We work differently now; is WeWork fit for the hybrid age?

  •   4 min reads
We work differently now; is WeWork fit for the hybrid age?

As WeWork joins the stock market, we ask, is its model coming into its own in the hybrid era?

WeWork once valued at $47 billion, had onlookers scratching their heads. Some had serious doubts concerning the management style of co-founder Adam Neumann, others just noted the rows of empty desks and wondered if the WeWork business model was, well…was working. Then there was this thing called money — WeWork was losing money faster than free beer!

A few commented on the odd description of WeWork as a tech firm — as it's obviously more bricks and mortar than silicon — so why the extraordinary valuation for a company that was losing billions of dollars every year? For SoftBank, it has been a sorry tale. It is thought that the Japanese tech investment fund has sunk around $18.5 billion into WeWork. SoftBank’s founder and CEO Masayoshi Son has now admitted the investment into WeWork was “foolish".

Will SoftBank ever get its money back? Most analysts say it is unlikely.

Some even feared that the woes at WeWork would spill over into a wider backlash against tech valuations. In the year 2000, Boo.com went bust. The company had been hailed as one of Europe’s ‘coolest businesses’ but burnt through its cash pile faster than you could say boo to a ghost. When it collapsed, tech sentiment amongst investors changed, and in Europe especially, the word dotcom took on a different meaning; it became synonymous with fools gold, and techs crashed. Even in the US, where sentiment seems to be naturally more positive, it took around one and a half decades for the technology-laden NASDAQ to pass its year-2000 level.

When the WeWork IPO was pulled in 2019, when reports circulated that SoftBank was scared to put a revised valuation on its holding in the company because of what that would mean for the value of its own business, people even started comparing WeWork with Boo.com.

Yet, the post-Covid world we seem to be approaching — not that Covid is defeated yet — looks different. Who knows, maybe if there had been no pandemic, tech stocks might have suffered a dotcom style crash; but Covid surely accelerated the digital transformation of the global economy, perhaps allowing techs to avoid the fate of dotcoms 20 years earlier. It has been a different type of disruption this time, the tech is defining our future and has advanced x100 since the days of Boo.com at the turn of the century.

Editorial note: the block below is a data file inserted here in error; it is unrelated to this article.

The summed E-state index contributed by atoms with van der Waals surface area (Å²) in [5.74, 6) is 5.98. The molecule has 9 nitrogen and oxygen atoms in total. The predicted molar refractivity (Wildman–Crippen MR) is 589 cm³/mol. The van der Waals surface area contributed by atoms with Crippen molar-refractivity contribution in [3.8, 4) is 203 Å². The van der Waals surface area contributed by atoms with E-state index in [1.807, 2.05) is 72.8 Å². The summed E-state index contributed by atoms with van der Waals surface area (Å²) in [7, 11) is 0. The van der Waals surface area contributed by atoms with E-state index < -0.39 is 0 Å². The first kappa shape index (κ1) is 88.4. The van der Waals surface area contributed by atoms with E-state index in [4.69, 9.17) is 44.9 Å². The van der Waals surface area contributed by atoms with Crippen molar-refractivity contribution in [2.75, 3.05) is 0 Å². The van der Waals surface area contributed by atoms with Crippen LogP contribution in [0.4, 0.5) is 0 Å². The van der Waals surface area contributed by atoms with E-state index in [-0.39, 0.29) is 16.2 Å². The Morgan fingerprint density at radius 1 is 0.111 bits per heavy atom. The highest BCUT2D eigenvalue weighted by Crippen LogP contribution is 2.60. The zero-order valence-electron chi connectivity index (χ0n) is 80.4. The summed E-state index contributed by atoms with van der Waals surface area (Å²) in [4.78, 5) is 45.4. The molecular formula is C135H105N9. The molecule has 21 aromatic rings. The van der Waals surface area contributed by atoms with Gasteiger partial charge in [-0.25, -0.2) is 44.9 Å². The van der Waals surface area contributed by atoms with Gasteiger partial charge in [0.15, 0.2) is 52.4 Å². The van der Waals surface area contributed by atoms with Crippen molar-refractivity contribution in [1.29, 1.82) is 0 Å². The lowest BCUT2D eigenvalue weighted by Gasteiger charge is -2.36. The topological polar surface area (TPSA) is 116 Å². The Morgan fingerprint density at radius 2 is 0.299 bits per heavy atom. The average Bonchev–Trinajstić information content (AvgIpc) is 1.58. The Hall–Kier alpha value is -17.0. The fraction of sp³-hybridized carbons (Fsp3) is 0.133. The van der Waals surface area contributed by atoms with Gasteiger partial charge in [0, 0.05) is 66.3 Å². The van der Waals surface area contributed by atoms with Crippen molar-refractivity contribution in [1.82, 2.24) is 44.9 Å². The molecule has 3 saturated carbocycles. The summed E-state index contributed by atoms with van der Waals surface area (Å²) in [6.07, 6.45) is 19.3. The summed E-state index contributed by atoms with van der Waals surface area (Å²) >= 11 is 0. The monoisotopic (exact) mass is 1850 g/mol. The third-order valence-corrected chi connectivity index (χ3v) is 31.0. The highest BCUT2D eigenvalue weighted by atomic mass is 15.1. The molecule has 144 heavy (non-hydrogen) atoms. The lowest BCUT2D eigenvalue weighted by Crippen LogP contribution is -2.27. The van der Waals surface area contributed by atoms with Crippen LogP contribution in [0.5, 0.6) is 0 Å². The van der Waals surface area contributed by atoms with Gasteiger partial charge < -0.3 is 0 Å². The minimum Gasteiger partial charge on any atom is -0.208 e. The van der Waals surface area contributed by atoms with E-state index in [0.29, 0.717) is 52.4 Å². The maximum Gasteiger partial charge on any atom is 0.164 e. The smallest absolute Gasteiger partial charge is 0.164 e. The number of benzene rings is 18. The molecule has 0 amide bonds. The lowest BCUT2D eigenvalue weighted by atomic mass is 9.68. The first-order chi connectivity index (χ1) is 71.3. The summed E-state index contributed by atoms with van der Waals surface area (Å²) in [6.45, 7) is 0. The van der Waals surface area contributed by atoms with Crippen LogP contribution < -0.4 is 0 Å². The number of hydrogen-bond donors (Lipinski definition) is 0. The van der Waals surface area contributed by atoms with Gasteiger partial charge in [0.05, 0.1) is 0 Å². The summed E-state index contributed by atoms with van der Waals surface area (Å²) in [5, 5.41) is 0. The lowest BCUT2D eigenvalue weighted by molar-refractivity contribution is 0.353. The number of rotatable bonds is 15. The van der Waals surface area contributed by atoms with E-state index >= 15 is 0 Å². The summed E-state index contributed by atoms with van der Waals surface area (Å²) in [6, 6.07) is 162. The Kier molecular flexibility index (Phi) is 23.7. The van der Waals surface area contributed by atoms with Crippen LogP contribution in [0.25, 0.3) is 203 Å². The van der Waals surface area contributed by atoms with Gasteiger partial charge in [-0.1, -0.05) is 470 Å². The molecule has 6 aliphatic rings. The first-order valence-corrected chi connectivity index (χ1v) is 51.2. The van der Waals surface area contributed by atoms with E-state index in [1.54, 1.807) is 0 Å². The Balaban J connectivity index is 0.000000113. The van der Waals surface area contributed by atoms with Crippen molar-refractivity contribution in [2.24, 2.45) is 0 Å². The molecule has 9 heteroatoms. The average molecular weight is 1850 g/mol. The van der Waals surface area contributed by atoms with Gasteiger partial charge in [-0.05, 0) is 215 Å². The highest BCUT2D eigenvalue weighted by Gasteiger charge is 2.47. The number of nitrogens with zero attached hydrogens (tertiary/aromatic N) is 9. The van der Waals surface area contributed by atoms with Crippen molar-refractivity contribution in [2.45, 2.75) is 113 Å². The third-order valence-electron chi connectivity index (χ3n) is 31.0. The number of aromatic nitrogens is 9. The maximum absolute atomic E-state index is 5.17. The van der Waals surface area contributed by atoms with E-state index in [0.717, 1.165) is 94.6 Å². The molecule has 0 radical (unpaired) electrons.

As for WeWork — reports suggest it should be profitable next year. It joined the stock market via a SPAC (special purpose acquisition company) and on IPO, was valued at around $9.5 billion.

Some say it is too expensive even at the massively reduced valuation from the halcyon days of the SoftBank investment. After all, IWG — which owns the serviced offices company Regus — apparently runs more offices, has more desks, and has less empty space but is valued at just £3billion.

There are two big differences between IWG and WeWork. First difference: IWG has been around longer; it provided serviced offices before co-working was a thing. That is an important difference; co-working and serviced offices are not the same thing, and maybe IWG or Regus suffered because it didn’t have the ethos of co-working sowed into its DNA. It has pivoted now; of course, Regus is a co-working company; even so, the suspicion remains; it doesn’t quite feel 'cool' like WeWork. The other big problem faced by IWG is that it is British, subject to the same cautious mindset, glass is half empty, pragmatic investing psychology. The British approach is more cautious but far less likely to create super-star companies.

WFH is still raising a number of questions
We have purposefully stayed away from the discussion around home working and the acronym WFH (work from home - for those emerging from caves, comas and spaceships) - until now. Here’s the Techopian take, so far...

Is WeWork a tech?

While many argue WeWork isn’t a tech firm, and it is crazy to value it like one, in many ways, it is indeed a tech 'type' firm. Without laptops and internet connectivity, full co-working was not practical. Sure, shared offices have existed for decades, but the shared offices of the 1980s and 1990s were not co-working. The older style shared offices still had filing cabinets and desks with draws, photocopiers and fax machines, and a reception with telephone answering services. Co-working is made possible by digital technology advancement over the past 20 years.

Fuel crisis, hybrid working and the stranded worker
Some workers are stranded; maybe their employer doesn’t or can’t operate a hybrid working model, so what can be done about staff who can’t get to work?

Shared offices in the hybrid working age

Instead of calling WeWork a co-working company, call it a shared offices company, the description is just as apt.

Covid has taught us that remote working is viable and offers many advantages, but still, there is this sense that people need more face-to-face interaction. That is why the hybrid model is emerging. It is difficult to imagine an office renting model more suited to hybrid working than the IWG or WeWork model

Who knows whether the valuation of WeWork is fair. Only time will tell; maybe the IWG valuation is more realistic, maybe IWG is cheap.

One nagging doubt remains: is the future of hybrid working really rows of desks some days, working from home other days? If the rationale behind hybrid working is that we do need to be in physical proximity with each other from time to time, then aren’t there better ways of achieving this than an old fashioned office type layout?

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